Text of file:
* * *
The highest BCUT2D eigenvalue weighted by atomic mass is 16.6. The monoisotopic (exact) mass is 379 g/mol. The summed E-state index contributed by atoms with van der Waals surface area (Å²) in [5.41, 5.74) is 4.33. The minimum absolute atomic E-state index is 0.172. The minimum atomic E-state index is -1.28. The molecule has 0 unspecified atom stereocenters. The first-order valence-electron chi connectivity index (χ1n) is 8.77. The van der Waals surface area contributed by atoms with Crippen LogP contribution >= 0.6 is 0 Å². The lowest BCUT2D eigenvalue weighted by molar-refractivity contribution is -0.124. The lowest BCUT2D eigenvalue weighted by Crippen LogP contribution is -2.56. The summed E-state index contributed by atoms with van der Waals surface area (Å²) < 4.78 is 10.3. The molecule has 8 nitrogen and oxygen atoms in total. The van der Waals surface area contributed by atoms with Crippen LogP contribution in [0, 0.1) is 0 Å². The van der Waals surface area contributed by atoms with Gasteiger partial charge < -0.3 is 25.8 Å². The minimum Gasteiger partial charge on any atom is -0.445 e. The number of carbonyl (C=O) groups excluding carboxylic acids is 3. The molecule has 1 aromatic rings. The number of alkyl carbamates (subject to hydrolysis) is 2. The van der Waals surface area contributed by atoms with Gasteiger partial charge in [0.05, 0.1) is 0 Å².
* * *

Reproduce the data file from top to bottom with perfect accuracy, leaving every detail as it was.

The highest BCUT2D eigenvalue weighted by atomic mass is 16.6. The monoisotopic (exact) mass is 379 g/mol. The summed E-state index contributed by atoms with van der Waals surface area (Å²) in [5.41, 5.74) is 4.33. The minimum absolute atomic E-state index is 0.172. The minimum atomic E-state index is -1.28. The molecule has 0 unspecified atom stereocenters. The first-order valence-electron chi connectivity index (χ1n) is 8.77. The van der Waals surface area contributed by atoms with Crippen LogP contribution >= 0.6 is 0 Å². The lowest BCUT2D eigenvalue weighted by molar-refractivity contribution is -0.124. The lowest BCUT2D eigenvalue weighted by Crippen LogP contribution is -2.56. The summed E-state index contributed by atoms with van der Waals surface area (Å²) < 4.78 is 10.3. The molecule has 8 nitrogen and oxygen atoms in total. The van der Waals surface area contributed by atoms with Crippen LogP contribution in [0, 0.1) is 0 Å². The van der Waals surface area contributed by atoms with Gasteiger partial charge < -0.3 is 25.8 Å². The minimum Gasteiger partial charge on any atom is -0.445 e. The number of carbonyl (C=O) groups excluding carboxylic acids is 3. The molecule has 1 aromatic rings. The number of alkyl carbamates (subject to hydrolysis) is 2. The van der Waals surface area contributed by atoms with Gasteiger partial charge in [0.05, 0.1) is 0 Å².